Accommodating intraocular lens review
Today there is a wide variety of premium IOLs to choose from.
The best intraocular lens for you depends on many factors, including your lifestyle and your specific visual needs.
There are several different types of multifocal IOLs approved by the FDA for use in the U. The lenses below are the most commonly used multifocal IOLs in the U.
S., but you can speak with your surgeon about what other options may be available.
Because there is only one focusing distance in the lens, there is no loss of quality of distance vision (unlike a multifocal).
However, accommodating IOLs do not provide the same range of focus as young eyes, and may not allow you to see at very close distances without reading glasses, like you can with multifocal IOLs.
Many eye surgeons offer financing programs to help manage these additional costs.
Although it is possible to attempt to correct one eye for distance vision and one for near vision (monovision), monofocal lens recipients generally require reading glasses or bifocals for close reading vision after surgery.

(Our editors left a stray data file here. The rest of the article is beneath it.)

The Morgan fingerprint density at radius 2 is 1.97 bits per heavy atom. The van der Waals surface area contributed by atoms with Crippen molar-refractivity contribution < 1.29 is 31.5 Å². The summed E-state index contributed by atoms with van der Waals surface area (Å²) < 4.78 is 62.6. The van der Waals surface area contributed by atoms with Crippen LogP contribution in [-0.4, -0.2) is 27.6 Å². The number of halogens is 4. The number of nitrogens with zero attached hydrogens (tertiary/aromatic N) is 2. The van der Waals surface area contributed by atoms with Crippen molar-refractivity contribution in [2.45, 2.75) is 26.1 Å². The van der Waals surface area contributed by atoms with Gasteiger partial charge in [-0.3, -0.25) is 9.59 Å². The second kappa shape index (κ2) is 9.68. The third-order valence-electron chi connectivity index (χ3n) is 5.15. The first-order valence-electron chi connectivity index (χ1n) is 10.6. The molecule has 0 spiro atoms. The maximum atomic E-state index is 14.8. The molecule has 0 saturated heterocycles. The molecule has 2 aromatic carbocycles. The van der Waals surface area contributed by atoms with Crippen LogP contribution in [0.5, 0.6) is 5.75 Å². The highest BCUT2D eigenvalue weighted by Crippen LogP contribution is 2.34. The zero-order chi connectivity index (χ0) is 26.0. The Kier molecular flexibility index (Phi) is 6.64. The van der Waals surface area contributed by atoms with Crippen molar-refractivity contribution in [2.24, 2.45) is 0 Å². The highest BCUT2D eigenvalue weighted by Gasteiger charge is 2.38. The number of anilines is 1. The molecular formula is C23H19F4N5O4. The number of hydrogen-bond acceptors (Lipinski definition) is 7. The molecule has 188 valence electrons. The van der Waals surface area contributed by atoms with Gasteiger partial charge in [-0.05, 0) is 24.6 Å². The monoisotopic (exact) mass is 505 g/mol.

Multifocal IOLs address this issue directly by offering a lens replacement solution that boasts an aspherical design capable of restoring vision across varying distances.
In some cases, surgeons recommend placing a multifocal lens in one eye, in order to achieve good near vision, and a monofocal lens in the other eye, in order to achieve good distance vision.
The spherical design of monofocal lenses means that they are only capable of providing vision correction for nearsightedness or farsightedness.The technology functions very much the same as progressive eyeglasses and multifocal contact lenses.